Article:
When you live 40 to 50 years in a state of fluctuating degrees of what I called ‘the darkness’ or depression, it becomes part of your identity and you become used to it always being there. I had times during those many years that I functioned and did what had to be done. Along with my husband we raised our family and gave them I believe good direction in their lives.
I worked either part-time or full-time during many of those years until I ‘retired’ on long-term disability when it was discovered that I had Multiple Sclerosis. Even working I managed to obtain positions of Supervisory and then Management status, and I performed my job to the best of my ability. There were times during my working years when I would have to have breaks from working because of the stress of my mental disability. Stressors are evident in any job, but when you add in an illness such as I had, a job of any kind produced anxiety and is debilitating. During the last 13 years I worked within a Christian environment for a cause that I worked my heart and soul for often working long hours and overtime. That and the M.S. was my undoing, and what eventually led to at first going on short-term disability for depression, and then while being off, finding out that I had the physical ailment as well and going on what was to be permanent long-term disability/retirement.
It was during this time that there were also several other issues that aggravated both of the other conditions, which I won’t delve into. Suffice it to say that my breaking point came. To deal with one issue is something but all of the situations at one time was more than I could handle. Working to strengthen myself physically and emotionally was one big job. And then my husband retired and we decided to move out of the city and into a small town. Even then of course my ‘darkness’ went with me…. I had not yet rid myself of it. When we moved I had high hopes that maybe this change would be what would do it for me, however it was not to be so….not right away anyway.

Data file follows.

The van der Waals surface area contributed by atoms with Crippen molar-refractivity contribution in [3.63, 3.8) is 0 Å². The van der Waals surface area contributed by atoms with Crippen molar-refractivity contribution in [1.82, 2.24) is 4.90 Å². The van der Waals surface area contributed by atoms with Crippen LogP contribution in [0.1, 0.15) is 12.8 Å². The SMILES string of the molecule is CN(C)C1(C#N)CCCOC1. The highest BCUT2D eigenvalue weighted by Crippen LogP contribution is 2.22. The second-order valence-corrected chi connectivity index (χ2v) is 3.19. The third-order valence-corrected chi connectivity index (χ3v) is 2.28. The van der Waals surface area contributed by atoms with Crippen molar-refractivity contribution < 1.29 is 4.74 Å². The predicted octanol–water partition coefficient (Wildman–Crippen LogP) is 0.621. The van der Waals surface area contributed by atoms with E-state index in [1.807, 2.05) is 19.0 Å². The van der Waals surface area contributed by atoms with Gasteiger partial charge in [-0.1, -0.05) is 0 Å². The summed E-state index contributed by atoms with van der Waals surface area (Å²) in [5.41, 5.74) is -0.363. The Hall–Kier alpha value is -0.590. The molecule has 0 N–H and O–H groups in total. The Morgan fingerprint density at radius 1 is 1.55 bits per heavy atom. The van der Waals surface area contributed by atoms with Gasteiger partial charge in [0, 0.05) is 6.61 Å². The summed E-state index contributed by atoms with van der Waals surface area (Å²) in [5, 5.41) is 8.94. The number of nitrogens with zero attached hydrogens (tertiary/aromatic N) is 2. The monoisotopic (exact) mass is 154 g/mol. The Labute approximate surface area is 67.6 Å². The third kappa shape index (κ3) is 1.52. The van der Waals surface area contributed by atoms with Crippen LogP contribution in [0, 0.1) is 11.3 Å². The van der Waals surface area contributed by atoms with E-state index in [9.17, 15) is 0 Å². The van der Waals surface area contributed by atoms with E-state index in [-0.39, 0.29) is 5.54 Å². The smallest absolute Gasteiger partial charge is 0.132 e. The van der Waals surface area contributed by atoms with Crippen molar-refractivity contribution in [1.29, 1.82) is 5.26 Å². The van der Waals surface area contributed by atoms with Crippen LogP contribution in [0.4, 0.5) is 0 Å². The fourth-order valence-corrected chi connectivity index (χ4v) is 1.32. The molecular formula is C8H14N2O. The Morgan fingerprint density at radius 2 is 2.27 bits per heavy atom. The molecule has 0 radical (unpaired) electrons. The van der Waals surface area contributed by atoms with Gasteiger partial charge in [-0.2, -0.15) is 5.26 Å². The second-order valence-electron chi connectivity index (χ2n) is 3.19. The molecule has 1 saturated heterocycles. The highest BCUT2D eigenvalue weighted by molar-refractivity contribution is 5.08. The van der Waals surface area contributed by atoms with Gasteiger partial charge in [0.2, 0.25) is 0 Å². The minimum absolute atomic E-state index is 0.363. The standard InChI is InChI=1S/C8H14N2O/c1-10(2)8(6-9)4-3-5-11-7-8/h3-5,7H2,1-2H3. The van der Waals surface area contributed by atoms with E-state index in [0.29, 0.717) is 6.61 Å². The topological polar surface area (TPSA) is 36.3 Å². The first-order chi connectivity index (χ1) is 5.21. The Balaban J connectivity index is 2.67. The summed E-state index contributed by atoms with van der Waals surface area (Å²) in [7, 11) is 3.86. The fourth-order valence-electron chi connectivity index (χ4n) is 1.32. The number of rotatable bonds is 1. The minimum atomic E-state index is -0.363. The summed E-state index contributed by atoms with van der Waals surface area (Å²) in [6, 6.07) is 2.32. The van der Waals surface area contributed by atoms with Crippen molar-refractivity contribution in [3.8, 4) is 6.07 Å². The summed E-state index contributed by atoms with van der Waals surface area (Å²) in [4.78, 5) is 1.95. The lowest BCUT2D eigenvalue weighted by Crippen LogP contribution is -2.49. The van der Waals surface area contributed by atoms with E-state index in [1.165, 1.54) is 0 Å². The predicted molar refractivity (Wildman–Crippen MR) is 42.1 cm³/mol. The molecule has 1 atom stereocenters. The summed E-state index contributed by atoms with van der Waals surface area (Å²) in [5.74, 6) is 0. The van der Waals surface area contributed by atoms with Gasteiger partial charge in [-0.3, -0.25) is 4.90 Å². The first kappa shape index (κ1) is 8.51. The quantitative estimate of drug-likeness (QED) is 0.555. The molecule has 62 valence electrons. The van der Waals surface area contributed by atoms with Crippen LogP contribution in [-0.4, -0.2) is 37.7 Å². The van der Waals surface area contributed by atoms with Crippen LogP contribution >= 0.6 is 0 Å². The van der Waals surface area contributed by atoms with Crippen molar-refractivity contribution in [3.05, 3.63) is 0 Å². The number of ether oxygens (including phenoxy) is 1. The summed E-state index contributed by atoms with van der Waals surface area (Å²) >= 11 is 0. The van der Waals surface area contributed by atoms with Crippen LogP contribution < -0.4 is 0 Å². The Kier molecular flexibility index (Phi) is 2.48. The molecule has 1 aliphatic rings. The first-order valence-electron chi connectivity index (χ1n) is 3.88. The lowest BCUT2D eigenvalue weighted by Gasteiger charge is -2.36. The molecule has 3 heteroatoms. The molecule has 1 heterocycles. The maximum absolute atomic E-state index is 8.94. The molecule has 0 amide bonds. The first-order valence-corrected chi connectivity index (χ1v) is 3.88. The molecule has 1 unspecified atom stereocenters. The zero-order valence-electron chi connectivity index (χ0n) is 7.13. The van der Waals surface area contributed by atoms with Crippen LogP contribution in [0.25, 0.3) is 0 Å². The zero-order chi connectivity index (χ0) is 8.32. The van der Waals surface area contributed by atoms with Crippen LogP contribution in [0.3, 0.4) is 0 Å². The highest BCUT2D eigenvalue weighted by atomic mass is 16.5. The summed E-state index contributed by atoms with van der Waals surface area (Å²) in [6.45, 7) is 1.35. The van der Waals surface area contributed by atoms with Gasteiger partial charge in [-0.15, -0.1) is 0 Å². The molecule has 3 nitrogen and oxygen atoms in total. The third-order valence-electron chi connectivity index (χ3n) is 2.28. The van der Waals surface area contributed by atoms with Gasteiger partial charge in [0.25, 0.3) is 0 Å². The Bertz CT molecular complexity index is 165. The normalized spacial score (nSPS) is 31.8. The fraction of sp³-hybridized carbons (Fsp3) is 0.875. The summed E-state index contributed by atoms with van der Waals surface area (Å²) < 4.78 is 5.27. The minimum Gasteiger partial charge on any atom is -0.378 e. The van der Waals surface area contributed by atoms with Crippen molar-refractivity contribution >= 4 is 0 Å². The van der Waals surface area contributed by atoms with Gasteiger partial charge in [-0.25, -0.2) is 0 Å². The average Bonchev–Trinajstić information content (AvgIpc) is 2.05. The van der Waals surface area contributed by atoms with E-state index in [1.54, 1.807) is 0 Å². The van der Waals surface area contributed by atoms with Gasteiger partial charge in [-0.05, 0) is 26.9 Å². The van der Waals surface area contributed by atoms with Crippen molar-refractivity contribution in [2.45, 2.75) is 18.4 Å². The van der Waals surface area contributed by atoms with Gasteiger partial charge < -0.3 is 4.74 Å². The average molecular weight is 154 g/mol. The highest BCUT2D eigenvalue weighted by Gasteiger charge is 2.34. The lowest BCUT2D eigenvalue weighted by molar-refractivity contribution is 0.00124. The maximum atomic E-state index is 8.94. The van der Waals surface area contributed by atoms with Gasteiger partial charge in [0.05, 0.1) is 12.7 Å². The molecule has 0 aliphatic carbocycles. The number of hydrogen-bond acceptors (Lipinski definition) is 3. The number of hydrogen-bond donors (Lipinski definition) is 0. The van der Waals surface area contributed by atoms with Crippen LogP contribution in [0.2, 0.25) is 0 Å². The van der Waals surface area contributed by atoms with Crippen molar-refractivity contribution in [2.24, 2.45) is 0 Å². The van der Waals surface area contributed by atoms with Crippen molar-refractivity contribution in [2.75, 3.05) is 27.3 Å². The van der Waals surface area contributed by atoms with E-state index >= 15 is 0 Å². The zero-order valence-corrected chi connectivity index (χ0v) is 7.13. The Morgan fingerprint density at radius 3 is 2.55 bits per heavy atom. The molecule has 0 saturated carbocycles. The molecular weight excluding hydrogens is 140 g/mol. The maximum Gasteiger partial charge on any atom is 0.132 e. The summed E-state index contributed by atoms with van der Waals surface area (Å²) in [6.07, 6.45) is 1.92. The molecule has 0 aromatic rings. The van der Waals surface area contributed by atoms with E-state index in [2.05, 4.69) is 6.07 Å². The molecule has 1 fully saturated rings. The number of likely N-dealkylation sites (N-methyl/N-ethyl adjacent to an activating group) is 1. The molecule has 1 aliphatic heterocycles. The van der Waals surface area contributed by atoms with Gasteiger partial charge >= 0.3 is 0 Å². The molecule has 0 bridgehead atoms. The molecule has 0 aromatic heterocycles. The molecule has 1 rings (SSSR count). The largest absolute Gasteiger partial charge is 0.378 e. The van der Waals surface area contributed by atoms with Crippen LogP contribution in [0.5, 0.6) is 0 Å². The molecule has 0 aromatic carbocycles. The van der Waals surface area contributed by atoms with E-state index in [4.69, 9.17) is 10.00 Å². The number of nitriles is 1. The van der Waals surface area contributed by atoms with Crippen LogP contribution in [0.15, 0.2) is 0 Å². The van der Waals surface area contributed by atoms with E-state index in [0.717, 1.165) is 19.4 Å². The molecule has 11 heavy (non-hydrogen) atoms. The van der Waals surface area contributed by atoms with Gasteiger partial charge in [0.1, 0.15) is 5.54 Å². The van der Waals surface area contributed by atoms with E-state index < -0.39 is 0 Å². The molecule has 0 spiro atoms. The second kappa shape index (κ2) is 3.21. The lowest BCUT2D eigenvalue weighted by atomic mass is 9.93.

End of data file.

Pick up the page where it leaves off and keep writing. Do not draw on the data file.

I ran into someone recently who was a neighbor of the first house we moved to in the smaller town. I introduced myself to her and she didn’t recognize or really even know me, but when I said I was W.’s wife and we had lived on the same street as they did for a few years, she then knew me but only as W.’s wife. She said, oh I remember seeing you ride your scooter up and down the street. That made me very sad. It was true that during that time I avoided people for the most part, especially those I didn’t know well, and which I might have to make casual conversation about things I had no interest in, because I basically had few interests at all. But that’s what the depression does. It robs you of anything outside of the misery that you are experiencing and which I still carried around as part of me.
Fortunately soon thereafter I met a doctor who was a Christian and she was just beginning to do Cognitive Therapy. She cared about not only my physical ailments such as the M.S. and other issues and my emotional issues….but because she was Christian also my spiritual issues. God had led me to the person that would be responsible along of course with my constant belief in God and my faith….. that He was beside me even if things were taking time to resolve.
It took several years and episodes still of medication and hospital visits and the veil of darkness still around.
This past year however took me to a turning point and I started to feel extremely different. It was not just me that noticed it, but those in my family and others around. And so at the beginning of this year, even though I expected as most do with clinical depression to remain on medications for life, determined with my doctor’s approval to wean off of them. To my utter amazement and delight, I remained stable and feeling totally aware of how I felt daily.
So, while I wouldn’t have minded staying on my medications for the remainder of my life, it is I believe God’s plan for me that I now rely totally on Him and that He is responsible for my joy that I feel.